Introduction to Genetic Analysis 638

Introduction to - zygous but the pattern of frequencies of the alleles is very different in the two Even a new mutation that is slightly favorable

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Unformatted text preview: zygous, but the pattern of frequencies of the alleles is very different in the two. Even a new mutation that is slightly favorable selec- tively will usually be lost in the first few generations after it appears in the population, a victim of genetic drift. If a new mutation has a selective advantage of s in the het- erozygote in which it appears, then the chance is only 2 s that the mutation will ever succeed in taking over the population. So a mutation that is 1 percent better in fit- ness than the standard allele in the population will be lost 98 percent of the time by genetic drift. It is even possible for a very slightly deleterious mutation to rise in fre- quency and become fixed in a population by drift. will sweep through the population and become fixed. This event has the probability of 1/2 N . In the absence of selection, then, the history of a population looks like Fig- ure 19-13. For some period of time, it is homozygous; then a new mutation appears. In most cases, the new mutant allele will be lost immediately or very soon after it appears. Occasionally, however, a new mutant allele drifts through the population, and the population be- comes homozygous for the new allele. The process then begins again....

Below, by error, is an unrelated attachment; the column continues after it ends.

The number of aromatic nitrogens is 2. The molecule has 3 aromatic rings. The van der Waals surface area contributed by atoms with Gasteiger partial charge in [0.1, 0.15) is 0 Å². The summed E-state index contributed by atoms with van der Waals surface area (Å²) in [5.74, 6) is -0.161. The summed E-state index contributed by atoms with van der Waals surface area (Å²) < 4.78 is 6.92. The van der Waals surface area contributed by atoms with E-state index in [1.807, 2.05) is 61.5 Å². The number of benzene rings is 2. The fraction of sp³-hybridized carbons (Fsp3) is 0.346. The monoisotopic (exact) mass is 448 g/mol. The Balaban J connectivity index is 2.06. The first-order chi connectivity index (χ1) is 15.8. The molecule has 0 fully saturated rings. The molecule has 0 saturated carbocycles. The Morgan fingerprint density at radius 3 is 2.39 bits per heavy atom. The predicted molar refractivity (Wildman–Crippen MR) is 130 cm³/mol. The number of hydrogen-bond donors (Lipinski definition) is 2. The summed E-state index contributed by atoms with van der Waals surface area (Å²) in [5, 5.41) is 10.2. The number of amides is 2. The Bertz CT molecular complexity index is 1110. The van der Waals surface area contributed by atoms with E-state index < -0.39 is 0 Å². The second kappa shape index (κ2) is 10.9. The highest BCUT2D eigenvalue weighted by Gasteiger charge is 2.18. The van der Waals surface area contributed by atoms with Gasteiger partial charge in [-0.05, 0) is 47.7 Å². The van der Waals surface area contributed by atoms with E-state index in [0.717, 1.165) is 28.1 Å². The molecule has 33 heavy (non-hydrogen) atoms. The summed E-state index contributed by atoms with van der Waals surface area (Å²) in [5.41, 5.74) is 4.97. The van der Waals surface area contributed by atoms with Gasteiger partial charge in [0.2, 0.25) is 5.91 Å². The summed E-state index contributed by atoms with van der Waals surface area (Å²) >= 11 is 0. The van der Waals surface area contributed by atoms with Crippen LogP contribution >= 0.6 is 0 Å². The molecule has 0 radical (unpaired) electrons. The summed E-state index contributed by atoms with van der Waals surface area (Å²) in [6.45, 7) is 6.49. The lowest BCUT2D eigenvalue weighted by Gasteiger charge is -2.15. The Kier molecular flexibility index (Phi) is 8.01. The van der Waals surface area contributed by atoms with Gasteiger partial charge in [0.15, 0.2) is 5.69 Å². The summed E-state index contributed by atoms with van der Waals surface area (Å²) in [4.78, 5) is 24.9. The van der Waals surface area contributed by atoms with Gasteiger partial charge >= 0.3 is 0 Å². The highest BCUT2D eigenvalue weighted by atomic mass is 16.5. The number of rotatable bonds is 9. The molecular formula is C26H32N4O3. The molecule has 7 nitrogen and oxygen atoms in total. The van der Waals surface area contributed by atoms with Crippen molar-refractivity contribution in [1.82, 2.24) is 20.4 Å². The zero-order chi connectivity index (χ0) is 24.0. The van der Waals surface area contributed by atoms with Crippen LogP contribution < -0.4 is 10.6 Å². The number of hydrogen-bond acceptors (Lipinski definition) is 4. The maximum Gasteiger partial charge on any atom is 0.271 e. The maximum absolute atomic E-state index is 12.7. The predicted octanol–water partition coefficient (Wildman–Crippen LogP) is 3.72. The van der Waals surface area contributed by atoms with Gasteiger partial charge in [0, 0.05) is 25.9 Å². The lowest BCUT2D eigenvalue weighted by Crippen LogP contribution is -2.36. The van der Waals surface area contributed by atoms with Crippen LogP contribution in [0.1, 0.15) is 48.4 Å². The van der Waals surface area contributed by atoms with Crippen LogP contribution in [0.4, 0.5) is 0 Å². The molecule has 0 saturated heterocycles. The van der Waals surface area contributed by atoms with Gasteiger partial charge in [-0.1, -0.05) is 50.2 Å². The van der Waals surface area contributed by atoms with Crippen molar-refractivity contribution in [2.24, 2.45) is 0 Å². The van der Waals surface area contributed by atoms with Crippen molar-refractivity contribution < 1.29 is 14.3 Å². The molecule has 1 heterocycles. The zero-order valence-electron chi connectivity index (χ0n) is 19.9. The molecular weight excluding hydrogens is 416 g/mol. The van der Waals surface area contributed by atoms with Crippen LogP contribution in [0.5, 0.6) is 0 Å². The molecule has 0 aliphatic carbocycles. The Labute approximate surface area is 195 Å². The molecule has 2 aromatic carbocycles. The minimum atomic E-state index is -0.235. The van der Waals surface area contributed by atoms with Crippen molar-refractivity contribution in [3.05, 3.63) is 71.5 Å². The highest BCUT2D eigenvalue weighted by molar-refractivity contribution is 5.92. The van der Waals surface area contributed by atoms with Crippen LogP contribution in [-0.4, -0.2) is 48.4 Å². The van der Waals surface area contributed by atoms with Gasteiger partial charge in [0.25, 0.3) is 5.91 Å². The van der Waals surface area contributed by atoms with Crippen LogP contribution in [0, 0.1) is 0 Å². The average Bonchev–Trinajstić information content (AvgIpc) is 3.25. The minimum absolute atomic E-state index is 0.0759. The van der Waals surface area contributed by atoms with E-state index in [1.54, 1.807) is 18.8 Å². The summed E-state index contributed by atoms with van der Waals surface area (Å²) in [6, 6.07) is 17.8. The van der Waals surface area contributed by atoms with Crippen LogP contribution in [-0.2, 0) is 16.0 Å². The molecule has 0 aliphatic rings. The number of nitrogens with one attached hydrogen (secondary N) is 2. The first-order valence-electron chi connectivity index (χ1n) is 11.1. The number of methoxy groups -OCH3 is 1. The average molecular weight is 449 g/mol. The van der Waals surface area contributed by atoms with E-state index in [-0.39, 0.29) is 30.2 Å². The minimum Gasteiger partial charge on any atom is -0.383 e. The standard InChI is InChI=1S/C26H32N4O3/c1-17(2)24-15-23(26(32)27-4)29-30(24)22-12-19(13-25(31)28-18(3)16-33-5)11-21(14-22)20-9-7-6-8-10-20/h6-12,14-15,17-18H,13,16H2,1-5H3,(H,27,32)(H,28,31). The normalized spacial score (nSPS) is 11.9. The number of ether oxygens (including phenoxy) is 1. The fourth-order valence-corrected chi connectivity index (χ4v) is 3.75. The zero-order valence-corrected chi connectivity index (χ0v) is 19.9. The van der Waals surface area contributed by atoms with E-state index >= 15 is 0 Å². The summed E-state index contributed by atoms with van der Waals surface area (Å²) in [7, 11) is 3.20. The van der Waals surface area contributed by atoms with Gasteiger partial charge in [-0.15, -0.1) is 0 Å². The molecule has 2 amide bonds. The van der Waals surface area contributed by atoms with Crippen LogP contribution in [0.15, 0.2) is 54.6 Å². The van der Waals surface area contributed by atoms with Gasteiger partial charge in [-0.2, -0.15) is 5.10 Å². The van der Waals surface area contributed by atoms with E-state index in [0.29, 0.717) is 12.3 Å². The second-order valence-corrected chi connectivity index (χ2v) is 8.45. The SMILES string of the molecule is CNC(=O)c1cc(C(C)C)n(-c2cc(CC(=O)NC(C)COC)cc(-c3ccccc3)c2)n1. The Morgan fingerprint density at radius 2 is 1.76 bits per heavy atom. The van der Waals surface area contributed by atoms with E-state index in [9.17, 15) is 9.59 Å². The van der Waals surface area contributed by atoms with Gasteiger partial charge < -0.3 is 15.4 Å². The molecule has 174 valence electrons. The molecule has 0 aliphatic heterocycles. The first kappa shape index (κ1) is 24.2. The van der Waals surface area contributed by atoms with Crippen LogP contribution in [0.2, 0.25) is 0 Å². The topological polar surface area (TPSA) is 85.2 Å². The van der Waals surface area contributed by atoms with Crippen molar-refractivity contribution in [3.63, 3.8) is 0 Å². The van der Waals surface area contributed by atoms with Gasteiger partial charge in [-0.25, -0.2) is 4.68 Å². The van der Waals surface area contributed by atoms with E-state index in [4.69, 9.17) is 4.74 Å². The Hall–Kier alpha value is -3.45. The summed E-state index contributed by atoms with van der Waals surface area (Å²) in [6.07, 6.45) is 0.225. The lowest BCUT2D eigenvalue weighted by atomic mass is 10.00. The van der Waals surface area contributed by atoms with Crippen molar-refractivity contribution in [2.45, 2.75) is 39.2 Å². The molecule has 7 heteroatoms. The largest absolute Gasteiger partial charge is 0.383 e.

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This note was uploaded on 01/10/2011 for the course BIOL BIOL taught by Professor Johnson during the Spring '08 term at Aberystwyth University.

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